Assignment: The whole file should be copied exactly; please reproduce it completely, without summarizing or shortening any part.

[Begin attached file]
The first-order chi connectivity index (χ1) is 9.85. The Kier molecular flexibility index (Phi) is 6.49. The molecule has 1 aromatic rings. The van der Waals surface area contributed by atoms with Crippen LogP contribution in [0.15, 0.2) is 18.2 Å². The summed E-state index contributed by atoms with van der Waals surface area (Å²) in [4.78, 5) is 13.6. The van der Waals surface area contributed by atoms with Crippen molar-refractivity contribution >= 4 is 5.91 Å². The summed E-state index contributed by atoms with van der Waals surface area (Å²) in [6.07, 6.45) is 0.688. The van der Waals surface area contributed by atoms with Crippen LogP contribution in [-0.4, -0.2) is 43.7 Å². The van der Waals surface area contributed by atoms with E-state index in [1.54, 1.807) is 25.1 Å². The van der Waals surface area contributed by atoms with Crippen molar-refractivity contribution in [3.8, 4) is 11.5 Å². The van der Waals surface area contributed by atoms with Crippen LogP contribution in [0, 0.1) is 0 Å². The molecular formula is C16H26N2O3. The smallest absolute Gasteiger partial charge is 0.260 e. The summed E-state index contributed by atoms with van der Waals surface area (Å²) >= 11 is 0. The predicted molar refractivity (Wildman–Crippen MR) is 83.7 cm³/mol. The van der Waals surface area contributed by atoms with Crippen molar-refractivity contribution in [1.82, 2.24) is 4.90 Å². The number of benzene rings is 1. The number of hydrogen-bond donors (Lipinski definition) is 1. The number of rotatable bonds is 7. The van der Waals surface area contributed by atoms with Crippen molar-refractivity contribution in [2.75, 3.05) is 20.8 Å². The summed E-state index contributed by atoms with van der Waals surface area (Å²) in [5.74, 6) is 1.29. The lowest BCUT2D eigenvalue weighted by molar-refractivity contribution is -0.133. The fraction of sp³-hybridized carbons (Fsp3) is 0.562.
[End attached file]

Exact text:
The first-order chi connectivity index (χ1) is 9.85. The Kier molecular flexibility index (Phi) is 6.49. The molecule has 1 aromatic rings. The van der Waals surface area contributed by atoms with Crippen LogP contribution in [0.15, 0.2) is 18.2 Å². The summed E-state index contributed by atoms with van der Waals surface area (Å²) in [4.78, 5) is 13.6. The van der Waals surface area contributed by atoms with Crippen molar-refractivity contribution >= 4 is 5.91 Å². The summed E-state index contributed by atoms with van der Waals surface area (Å²) in [6.07, 6.45) is 0.688. The van der Waals surface area contributed by atoms with Crippen LogP contribution in [-0.4, -0.2) is 43.7 Å². The van der Waals surface area contributed by atoms with E-state index in [1.54, 1.807) is 25.1 Å². The van der Waals surface area contributed by atoms with Crippen molar-refractivity contribution in [3.8, 4) is 11.5 Å². The van der Waals surface area contributed by atoms with Crippen LogP contribution in [0, 0.1) is 0 Å². The molecular formula is C16H26N2O3. The smallest absolute Gasteiger partial charge is 0.260 e. The summed E-state index contributed by atoms with van der Waals surface area (Å²) >= 11 is 0. The predicted molar refractivity (Wildman–Crippen MR) is 83.7 cm³/mol. The van der Waals surface area contributed by atoms with Crippen molar-refractivity contribution in [1.82, 2.24) is 4.90 Å². The number of benzene rings is 1. The number of hydrogen-bond donors (Lipinski definition) is 1. The number of rotatable bonds is 7. The van der Waals surface area contributed by atoms with Crippen molar-refractivity contribution in [2.75, 3.05) is 20.8 Å². The summed E-state index contributed by atoms with van der Waals surface area (Å²) in [5.74, 6) is 1.29. The lowest BCUT2D eigenvalue weighted by molar-refractivity contribution is -0.133. The fraction of sp³-hybridized carbons (Fsp3) is 0.562.